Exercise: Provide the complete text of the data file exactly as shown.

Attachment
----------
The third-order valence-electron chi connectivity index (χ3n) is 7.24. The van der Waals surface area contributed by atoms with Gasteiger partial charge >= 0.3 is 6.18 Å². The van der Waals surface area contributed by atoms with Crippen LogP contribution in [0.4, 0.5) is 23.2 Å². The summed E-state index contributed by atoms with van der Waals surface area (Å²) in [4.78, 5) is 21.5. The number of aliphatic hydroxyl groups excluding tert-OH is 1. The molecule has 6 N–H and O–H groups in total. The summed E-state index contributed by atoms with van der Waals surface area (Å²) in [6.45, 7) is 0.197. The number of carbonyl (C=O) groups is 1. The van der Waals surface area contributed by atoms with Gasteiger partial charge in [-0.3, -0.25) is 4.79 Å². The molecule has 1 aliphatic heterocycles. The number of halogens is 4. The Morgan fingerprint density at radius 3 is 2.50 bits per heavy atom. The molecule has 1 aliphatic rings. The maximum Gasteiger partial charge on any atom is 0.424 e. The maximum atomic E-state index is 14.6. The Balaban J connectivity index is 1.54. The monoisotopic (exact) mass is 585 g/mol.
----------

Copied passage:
The third-order valence-electron chi connectivity index (χ3n) is 7.24. The van der Waals surface area contributed by atoms with Gasteiger partial charge >= 0.3 is 6.18 Å². The van der Waals surface area contributed by atoms with Crippen LogP contribution in [0.4, 0.5) is 23.2 Å². The summed E-state index contributed by atoms with van der Waals surface area (Å²) in [4.78, 5) is 21.5. The number of aliphatic hydroxyl groups excluding tert-OH is 1. The molecule has 6 N–H and O–H groups in total. The summed E-state index contributed by atoms with van der Waals surface area (Å²) in [6.45, 7) is 0.197. The number of carbonyl (C=O) groups is 1. The van der Waals surface area contributed by atoms with Gasteiger partial charge in [-0.3, -0.25) is 4.79 Å². The molecule has 1 aliphatic heterocycles. The number of halogens is 4. The Morgan fingerprint density at radius 3 is 2.50 bits per heavy atom. The molecule has 1 aliphatic rings. The maximum Gasteiger partial charge on any atom is 0.424 e. The maximum atomic E-state index is 14.6. The Balaban J connectivity index is 1.54. The monoisotopic (exact) mass is 585 g/mol.